When voters head to their polling places on Nov. 2, the reapportionment of congressional seats to correspond with census data may not be uppermost in their minds.
But redrawing the political boundaries of the state’s voting districts is a coveted task for the party in power.
The way the lines are drawn — to include or exclude pockets of voters that historically lean one way or the other — can turn a district from Democrat to Republican or vice versa.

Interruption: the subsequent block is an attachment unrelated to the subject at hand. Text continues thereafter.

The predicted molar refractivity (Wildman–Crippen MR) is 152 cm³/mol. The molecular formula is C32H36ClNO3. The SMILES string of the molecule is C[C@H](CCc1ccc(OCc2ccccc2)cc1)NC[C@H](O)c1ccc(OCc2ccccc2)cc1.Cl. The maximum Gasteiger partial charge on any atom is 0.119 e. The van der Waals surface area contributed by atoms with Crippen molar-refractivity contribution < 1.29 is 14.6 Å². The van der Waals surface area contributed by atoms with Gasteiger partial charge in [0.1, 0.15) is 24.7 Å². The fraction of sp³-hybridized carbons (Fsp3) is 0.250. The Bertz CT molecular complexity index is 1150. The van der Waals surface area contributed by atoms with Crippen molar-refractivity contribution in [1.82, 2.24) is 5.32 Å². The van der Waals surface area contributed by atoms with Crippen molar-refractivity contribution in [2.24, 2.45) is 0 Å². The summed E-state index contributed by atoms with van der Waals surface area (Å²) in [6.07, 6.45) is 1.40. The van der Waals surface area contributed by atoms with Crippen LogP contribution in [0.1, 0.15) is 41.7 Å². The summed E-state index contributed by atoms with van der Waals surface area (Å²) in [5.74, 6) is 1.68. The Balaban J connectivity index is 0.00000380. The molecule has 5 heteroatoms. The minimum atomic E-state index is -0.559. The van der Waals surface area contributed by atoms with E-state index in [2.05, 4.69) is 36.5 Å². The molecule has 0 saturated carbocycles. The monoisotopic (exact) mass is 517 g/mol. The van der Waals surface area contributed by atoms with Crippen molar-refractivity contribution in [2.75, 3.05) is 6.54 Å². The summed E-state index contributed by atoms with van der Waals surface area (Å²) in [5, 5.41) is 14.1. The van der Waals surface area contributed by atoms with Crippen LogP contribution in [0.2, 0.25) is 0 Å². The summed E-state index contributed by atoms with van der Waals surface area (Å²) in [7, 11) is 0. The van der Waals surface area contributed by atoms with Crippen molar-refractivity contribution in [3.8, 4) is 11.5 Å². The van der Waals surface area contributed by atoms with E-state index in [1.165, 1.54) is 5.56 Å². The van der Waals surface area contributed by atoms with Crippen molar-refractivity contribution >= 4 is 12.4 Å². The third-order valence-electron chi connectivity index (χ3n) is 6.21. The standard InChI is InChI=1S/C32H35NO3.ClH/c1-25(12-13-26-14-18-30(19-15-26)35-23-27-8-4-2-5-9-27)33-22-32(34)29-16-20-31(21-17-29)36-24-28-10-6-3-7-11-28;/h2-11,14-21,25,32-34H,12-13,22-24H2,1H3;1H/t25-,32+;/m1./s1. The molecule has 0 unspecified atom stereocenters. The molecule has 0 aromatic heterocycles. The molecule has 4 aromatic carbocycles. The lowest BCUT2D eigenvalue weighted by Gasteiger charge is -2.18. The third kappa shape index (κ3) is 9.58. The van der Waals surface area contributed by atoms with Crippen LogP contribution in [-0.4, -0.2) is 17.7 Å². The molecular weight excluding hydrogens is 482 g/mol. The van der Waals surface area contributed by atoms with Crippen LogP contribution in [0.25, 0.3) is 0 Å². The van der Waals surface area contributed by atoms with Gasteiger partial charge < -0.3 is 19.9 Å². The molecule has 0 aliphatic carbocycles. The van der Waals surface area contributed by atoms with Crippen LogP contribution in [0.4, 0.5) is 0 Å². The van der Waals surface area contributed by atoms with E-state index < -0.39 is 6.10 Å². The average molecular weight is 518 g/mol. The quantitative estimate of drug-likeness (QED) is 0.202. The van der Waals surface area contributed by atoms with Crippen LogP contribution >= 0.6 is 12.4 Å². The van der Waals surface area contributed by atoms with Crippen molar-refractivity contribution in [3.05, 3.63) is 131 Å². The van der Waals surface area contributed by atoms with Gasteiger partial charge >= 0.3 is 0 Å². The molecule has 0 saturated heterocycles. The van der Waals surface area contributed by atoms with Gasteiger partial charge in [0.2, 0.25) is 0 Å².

That’s why Republicans and Democrats alike contend the results of Tuesday’s election will have long-lasting impact.
As Republican legislator Brian Bosma, a one-time state House speaker, told an audience last week, to the victors will go the spoils of redistricting.
“This election will determine the leadership of this state for the next decade,” Bosma said.